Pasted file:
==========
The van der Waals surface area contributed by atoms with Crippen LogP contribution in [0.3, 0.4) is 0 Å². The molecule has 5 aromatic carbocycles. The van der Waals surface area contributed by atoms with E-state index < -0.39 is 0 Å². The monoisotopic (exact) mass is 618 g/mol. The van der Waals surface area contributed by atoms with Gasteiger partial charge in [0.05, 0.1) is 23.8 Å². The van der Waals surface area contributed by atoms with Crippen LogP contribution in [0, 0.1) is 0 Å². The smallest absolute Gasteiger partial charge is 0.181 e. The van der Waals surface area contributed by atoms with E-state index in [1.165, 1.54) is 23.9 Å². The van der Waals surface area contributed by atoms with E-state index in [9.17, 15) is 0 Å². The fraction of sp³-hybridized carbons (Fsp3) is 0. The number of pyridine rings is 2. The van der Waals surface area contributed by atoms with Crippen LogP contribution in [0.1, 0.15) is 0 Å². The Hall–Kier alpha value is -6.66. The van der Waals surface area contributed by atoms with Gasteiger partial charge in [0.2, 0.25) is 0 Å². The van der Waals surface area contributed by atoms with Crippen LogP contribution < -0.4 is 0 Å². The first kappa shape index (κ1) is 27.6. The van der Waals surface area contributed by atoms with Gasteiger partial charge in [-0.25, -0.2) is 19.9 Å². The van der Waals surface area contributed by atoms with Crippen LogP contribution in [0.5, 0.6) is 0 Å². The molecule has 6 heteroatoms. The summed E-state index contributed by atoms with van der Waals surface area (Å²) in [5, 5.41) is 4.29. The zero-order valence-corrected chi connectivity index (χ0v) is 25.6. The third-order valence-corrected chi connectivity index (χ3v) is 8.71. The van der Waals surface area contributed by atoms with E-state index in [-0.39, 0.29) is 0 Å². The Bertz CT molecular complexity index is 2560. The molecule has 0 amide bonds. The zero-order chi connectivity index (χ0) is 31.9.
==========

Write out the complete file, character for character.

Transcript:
The van der Waals surface area contributed by atoms with Crippen LogP contribution in [0.3, 0.4) is 0 Å². The molecule has 5 aromatic carbocycles. The van der Waals surface area contributed by atoms with E-state index < -0.39 is 0 Å². The monoisotopic (exact) mass is 618 g/mol. The van der Waals surface area contributed by atoms with Gasteiger partial charge in [0.05, 0.1) is 23.8 Å². The van der Waals surface area contributed by atoms with Crippen LogP contribution in [0, 0.1) is 0 Å². The smallest absolute Gasteiger partial charge is 0.181 e. The van der Waals surface area contributed by atoms with E-state index in [1.165, 1.54) is 23.9 Å². The van der Waals surface area contributed by atoms with E-state index in [9.17, 15) is 0 Å². The fraction of sp³-hybridized carbons (Fsp3) is 0. The number of pyridine rings is 2. The van der Waals surface area contributed by atoms with Crippen LogP contribution in [0.1, 0.15) is 0 Å². The Hall–Kier alpha value is -6.66. The van der Waals surface area contributed by atoms with Gasteiger partial charge in [0.2, 0.25) is 0 Å². The van der Waals surface area contributed by atoms with Crippen LogP contribution < -0.4 is 0 Å². The first kappa shape index (κ1) is 27.6. The van der Waals surface area contributed by atoms with Gasteiger partial charge in [-0.25, -0.2) is 19.9 Å². The van der Waals surface area contributed by atoms with Crippen LogP contribution in [0.5, 0.6) is 0 Å². The molecule has 6 heteroatoms. The summed E-state index contributed by atoms with van der Waals surface area (Å²) in [5, 5.41) is 4.29. The zero-order valence-corrected chi connectivity index (χ0v) is 25.6. The third-order valence-corrected chi connectivity index (χ3v) is 8.71. The van der Waals surface area contributed by atoms with E-state index in [-0.39, 0.29) is 0 Å². The Bertz CT molecular complexity index is 2560. The molecule has 0 amide bonds. The zero-order chi connectivity index (χ0) is 31.9.